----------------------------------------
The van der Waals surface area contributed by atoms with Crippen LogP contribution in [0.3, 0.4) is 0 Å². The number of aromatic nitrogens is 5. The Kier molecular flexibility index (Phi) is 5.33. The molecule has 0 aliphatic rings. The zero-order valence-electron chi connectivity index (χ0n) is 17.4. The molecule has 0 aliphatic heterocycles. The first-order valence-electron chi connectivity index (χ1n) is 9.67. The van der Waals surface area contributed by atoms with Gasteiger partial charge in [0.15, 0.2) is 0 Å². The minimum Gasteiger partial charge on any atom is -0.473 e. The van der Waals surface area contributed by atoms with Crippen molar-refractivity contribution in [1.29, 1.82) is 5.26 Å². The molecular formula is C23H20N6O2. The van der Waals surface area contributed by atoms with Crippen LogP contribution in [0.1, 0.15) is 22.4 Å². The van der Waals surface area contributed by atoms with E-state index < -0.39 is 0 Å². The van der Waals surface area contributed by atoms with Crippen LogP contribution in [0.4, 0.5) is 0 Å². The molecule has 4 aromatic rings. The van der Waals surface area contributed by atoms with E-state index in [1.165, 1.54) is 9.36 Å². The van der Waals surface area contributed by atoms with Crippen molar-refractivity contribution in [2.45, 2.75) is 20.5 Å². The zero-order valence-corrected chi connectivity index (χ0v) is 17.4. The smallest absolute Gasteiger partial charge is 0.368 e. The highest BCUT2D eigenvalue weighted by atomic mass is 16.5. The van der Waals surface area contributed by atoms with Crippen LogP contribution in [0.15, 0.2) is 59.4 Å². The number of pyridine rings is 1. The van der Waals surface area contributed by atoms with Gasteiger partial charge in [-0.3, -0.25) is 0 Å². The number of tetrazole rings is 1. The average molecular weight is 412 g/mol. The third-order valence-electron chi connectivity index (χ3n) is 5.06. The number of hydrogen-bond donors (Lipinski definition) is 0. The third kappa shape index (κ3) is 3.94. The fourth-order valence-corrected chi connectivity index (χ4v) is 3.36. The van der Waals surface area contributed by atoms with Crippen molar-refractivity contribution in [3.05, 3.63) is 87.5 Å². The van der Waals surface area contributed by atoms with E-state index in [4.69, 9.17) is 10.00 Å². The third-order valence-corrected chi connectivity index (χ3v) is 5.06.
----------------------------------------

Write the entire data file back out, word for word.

The van der Waals surface area contributed by atoms with Crippen LogP contribution in [0.3, 0.4) is 0 Å². The number of aromatic nitrogens is 5. The Kier molecular flexibility index (Phi) is 5.33. The molecule has 0 aliphatic rings. The zero-order valence-electron chi connectivity index (χ0n) is 17.4. The molecule has 0 aliphatic heterocycles. The first-order valence-electron chi connectivity index (χ1n) is 9.67. The van der Waals surface area contributed by atoms with Gasteiger partial charge in [0.15, 0.2) is 0 Å². The minimum Gasteiger partial charge on any atom is -0.473 e. The van der Waals surface area contributed by atoms with Crippen molar-refractivity contribution in [1.29, 1.82) is 5.26 Å². The molecular formula is C23H20N6O2. The van der Waals surface area contributed by atoms with Crippen LogP contribution in [0.1, 0.15) is 22.4 Å². The van der Waals surface area contributed by atoms with E-state index < -0.39 is 0 Å². The van der Waals surface area contributed by atoms with Crippen LogP contribution in [0.4, 0.5) is 0 Å². The molecule has 4 aromatic rings. The van der Waals surface area contributed by atoms with E-state index in [1.165, 1.54) is 9.36 Å². The van der Waals surface area contributed by atoms with Crippen molar-refractivity contribution in [2.45, 2.75) is 20.5 Å². The zero-order valence-corrected chi connectivity index (χ0v) is 17.4. The smallest absolute Gasteiger partial charge is 0.368 e. The highest BCUT2D eigenvalue weighted by atomic mass is 16.5. The van der Waals surface area contributed by atoms with Crippen LogP contribution in [0.15, 0.2) is 59.4 Å². The number of pyridine rings is 1. The van der Waals surface area contributed by atoms with Gasteiger partial charge in [-0.3, -0.25) is 0 Å². The number of tetrazole rings is 1. The average molecular weight is 412 g/mol. The third-order valence-electron chi connectivity index (χ3n) is 5.06. The number of hydrogen-bond donors (Lipinski definition) is 0. The third kappa shape index (κ3) is 3.94. The fourth-order valence-corrected chi connectivity index (χ4v) is 3.36. The van der Waals surface area contributed by atoms with Crippen molar-refractivity contribution in [3.05, 3.63) is 87.5 Å². The van der Waals surface area contributed by atoms with E-state index in [4.69, 9.17) is 10.00 Å². The third-order valence-corrected chi connectivity index (χ3v) is 5.06.